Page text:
FOR MOST OF HIS ACTUARIAL CAREER, Paul Fleischacker’s impression of the activities of the Actuarial Board for Counseling and Discipline (ABCD) was simplistic—and fairly typical.
“I think I was like most actuaries who think of the ABCD as primarily a disciplinary group, rather than as a group of experts who can give guidance when you have questions on compliance issues,” Fleischacker says.
Despite his work on the Actuarial Standards Board (where he served as a member of the health committee since 1997 and as chair of that committee from 2005 to 2009), it wasn’t until he was tapped to become an investigator for the ABCD in 2003 that Fleischacker became, he says, more cognizant of all that the ABCD offers to the actuarial community.
Fleischacker’s inauguration into the workings of the ABCD came on the heels of his retirement from full-time actuarial work. He joined a cadre of investigators, with expertise in each of the practice areas, who were recruited as part of an effort to expedite the ABCD’s completion of investigations.
“When I agreed to become an investigator, they sent me a ton of material to read on the role and responsibilities of investigators, the rules of procedure for the ABCD, that sort of thing,” Fleischacker recalls. The process, he discovered, is very thorough.
Before a case is sent out for investigation, it has already undergone an initial screening by the ABCD, which considers the original complaint and notifies the subject actuary to solicit his or her response. Some cases are dismissed at this point if the ABCD finds there was apparently no material violation. When a case is passed along for investigation, care is taken to ensure that the investigator and the subject actuary have no work or other prior relationship that could bias the investigation.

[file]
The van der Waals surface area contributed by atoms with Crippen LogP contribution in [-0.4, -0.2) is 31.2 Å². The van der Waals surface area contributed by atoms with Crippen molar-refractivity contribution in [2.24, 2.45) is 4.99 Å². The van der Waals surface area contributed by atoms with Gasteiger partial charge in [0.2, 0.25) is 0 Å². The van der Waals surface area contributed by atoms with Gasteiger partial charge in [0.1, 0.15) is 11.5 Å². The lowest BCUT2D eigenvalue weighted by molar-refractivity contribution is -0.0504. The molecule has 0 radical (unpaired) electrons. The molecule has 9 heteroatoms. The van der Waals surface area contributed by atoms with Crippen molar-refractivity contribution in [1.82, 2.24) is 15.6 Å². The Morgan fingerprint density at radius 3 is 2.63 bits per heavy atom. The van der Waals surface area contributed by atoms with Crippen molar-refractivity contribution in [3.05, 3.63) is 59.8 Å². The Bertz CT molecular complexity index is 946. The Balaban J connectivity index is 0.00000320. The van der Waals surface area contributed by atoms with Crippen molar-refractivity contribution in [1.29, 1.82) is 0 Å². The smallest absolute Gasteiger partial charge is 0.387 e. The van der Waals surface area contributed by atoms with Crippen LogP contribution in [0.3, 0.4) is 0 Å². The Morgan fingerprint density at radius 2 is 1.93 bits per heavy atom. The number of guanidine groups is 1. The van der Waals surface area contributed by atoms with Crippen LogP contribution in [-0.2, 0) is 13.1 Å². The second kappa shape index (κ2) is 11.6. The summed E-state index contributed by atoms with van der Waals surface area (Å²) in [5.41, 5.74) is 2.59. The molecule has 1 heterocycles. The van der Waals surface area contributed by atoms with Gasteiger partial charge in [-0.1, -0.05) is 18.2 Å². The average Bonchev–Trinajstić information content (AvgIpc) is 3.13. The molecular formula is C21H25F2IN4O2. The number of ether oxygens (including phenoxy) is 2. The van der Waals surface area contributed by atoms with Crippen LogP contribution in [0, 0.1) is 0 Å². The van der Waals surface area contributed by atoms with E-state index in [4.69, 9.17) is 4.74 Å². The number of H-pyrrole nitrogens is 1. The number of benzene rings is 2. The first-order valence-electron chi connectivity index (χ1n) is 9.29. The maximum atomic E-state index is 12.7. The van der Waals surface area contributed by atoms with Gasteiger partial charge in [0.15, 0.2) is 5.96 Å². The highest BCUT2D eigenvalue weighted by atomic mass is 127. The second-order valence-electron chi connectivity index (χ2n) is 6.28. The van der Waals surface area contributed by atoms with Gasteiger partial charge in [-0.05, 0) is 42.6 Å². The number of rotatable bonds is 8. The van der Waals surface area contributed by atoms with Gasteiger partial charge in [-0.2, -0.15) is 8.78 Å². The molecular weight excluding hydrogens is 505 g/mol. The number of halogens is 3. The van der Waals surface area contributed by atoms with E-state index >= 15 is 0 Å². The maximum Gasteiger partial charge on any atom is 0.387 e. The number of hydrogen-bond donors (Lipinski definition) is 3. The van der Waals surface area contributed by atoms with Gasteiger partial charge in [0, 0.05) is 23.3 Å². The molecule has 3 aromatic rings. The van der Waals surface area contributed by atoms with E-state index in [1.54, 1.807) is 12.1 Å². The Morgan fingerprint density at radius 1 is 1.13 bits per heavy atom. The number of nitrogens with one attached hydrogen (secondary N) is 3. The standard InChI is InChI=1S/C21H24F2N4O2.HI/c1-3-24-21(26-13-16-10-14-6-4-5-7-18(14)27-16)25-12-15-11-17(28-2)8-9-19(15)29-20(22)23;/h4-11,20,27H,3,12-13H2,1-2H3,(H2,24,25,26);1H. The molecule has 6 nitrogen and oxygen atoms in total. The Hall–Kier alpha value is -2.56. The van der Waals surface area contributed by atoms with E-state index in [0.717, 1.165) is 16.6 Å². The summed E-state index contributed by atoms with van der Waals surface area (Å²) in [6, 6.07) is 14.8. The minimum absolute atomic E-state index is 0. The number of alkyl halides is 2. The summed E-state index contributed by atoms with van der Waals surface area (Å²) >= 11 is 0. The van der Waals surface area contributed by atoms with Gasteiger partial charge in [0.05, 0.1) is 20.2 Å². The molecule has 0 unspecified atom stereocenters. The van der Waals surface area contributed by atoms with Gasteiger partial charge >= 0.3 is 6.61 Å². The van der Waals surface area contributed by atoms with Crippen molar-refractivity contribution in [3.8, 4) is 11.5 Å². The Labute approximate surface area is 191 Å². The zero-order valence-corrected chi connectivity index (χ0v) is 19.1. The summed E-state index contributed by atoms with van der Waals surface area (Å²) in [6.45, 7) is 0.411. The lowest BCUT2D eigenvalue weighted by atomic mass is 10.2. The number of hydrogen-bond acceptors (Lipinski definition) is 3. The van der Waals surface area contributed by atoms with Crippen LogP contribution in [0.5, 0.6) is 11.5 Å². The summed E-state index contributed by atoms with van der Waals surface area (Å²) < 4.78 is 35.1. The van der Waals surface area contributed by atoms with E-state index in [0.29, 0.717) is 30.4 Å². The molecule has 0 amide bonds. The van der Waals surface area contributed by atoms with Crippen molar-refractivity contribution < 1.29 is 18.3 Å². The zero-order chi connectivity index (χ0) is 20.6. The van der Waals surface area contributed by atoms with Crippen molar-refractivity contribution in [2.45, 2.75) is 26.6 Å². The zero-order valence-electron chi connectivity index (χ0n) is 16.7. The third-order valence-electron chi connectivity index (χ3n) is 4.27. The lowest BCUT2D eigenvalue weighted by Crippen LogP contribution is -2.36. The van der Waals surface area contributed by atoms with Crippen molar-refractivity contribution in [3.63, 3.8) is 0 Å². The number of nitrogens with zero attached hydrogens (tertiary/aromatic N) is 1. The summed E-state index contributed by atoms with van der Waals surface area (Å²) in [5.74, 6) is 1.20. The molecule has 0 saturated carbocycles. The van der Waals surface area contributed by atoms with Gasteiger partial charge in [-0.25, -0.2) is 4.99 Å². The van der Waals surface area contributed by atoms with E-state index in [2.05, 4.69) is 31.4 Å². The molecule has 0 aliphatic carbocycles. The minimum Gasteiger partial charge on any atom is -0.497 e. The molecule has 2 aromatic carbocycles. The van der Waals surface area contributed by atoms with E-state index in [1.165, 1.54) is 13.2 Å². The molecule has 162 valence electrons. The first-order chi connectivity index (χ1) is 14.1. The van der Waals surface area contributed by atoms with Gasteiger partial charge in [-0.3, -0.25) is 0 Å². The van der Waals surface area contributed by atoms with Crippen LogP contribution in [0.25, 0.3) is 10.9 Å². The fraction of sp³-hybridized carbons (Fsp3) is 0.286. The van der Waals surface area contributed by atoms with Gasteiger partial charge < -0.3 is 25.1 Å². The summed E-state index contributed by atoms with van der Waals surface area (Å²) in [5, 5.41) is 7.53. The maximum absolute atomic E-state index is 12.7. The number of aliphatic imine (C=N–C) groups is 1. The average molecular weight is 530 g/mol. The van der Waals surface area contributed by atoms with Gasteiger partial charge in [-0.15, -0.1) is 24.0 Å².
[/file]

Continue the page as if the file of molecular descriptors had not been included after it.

“The difficulty is, when you’ve worked 30 to 35 years in the profession, you know quite a few of the practitioners in your area,” Fleischacker says, adding that this is one of the reasons the ABCD maintains a large pool of volunteer investigators. In the five years that Fleischacker spent on the investigative team, he was involved in only a few investigations. But that didn’t mean he wasn’t very busy.
“The cases I investigated were fairly complicated,” Fleischacker recalls. “I always arranged to go and have faceto-face time with the subject actuary, even though such meetings weren’t required procedures, and then follow up as necessary with phone and e-mail.” Fleischacker also contacted the complainant and identified other parties on either side of the issue who might have information relevant to his investigation, a process that usually took several months. After gathering his information, Fleischacker would write up his findings. The first draft of his report always went to the ABCD’s staff attorney, Tom Griffin, who, along with a board member, would review it and make suggestions about areas that might need more investigation or substantiation. Griffin was also diligent, Fleischacker says, about cautioning him when any element of his report seemed to veer into a judgment on the case.
“I’ll admit it’s a difficult line to walk, but the one thing you don’t want to do as an investigator is judge,” Fleischacker explains. “We are cautioned from Day One to be open-minded and fair-minded. You just present the facts as you see them. It’s up to the ABCD to do the judging.”